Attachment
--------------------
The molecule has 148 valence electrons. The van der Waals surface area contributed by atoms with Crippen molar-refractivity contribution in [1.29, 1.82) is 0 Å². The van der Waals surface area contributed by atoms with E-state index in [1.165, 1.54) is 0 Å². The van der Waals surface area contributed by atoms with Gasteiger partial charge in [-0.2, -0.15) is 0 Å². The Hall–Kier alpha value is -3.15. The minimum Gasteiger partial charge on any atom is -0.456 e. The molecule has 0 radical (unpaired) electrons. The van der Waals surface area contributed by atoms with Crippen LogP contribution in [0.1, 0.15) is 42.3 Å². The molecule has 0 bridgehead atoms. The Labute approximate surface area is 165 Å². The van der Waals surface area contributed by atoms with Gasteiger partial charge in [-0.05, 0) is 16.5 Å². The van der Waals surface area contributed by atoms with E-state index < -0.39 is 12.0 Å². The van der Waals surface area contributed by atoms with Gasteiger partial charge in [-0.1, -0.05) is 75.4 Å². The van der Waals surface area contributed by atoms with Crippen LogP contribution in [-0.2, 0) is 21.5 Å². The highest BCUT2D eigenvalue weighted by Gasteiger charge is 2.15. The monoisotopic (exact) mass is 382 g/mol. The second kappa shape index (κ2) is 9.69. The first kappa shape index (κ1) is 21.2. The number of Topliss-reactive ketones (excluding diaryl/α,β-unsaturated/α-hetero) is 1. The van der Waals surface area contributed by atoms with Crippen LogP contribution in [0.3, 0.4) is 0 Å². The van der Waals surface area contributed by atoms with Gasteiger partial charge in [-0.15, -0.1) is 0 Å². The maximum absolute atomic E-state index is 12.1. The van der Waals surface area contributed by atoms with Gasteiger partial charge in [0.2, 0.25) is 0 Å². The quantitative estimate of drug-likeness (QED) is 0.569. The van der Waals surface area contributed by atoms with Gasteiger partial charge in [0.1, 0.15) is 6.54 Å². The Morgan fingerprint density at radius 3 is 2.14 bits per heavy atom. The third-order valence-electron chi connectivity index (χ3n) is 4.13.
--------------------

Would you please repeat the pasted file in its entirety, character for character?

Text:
The molecule has 148 valence electrons. The van der Waals surface area contributed by atoms with Crippen molar-refractivity contribution in [1.29, 1.82) is 0 Å². The van der Waals surface area contributed by atoms with E-state index in [1.165, 1.54) is 0 Å². The van der Waals surface area contributed by atoms with Gasteiger partial charge in [-0.2, -0.15) is 0 Å². The Hall–Kier alpha value is -3.15. The minimum Gasteiger partial charge on any atom is -0.456 e. The molecule has 0 radical (unpaired) electrons. The van der Waals surface area contributed by atoms with Crippen LogP contribution in [0.1, 0.15) is 42.3 Å². The molecule has 0 bridgehead atoms. The Labute approximate surface area is 165 Å². The van der Waals surface area contributed by atoms with Gasteiger partial charge in [-0.05, 0) is 16.5 Å². The van der Waals surface area contributed by atoms with E-state index < -0.39 is 12.0 Å². The van der Waals surface area contributed by atoms with Gasteiger partial charge in [-0.1, -0.05) is 75.4 Å². The van der Waals surface area contributed by atoms with Crippen LogP contribution in [-0.2, 0) is 21.5 Å². The highest BCUT2D eigenvalue weighted by Gasteiger charge is 2.15. The monoisotopic (exact) mass is 382 g/mol. The second kappa shape index (κ2) is 9.69. The first kappa shape index (κ1) is 21.2. The number of Topliss-reactive ketones (excluding diaryl/α,β-unsaturated/α-hetero) is 1. The van der Waals surface area contributed by atoms with Crippen LogP contribution in [0.3, 0.4) is 0 Å². The van der Waals surface area contributed by atoms with Gasteiger partial charge in [-0.15, -0.1) is 0 Å². The maximum absolute atomic E-state index is 12.1. The van der Waals surface area contributed by atoms with Gasteiger partial charge in [0.2, 0.25) is 0 Å². The quantitative estimate of drug-likeness (QED) is 0.569. The van der Waals surface area contributed by atoms with Gasteiger partial charge in [0.1, 0.15) is 6.54 Å². The Morgan fingerprint density at radius 3 is 2.14 bits per heavy atom. The third-order valence-electron chi connectivity index (χ3n) is 4.13.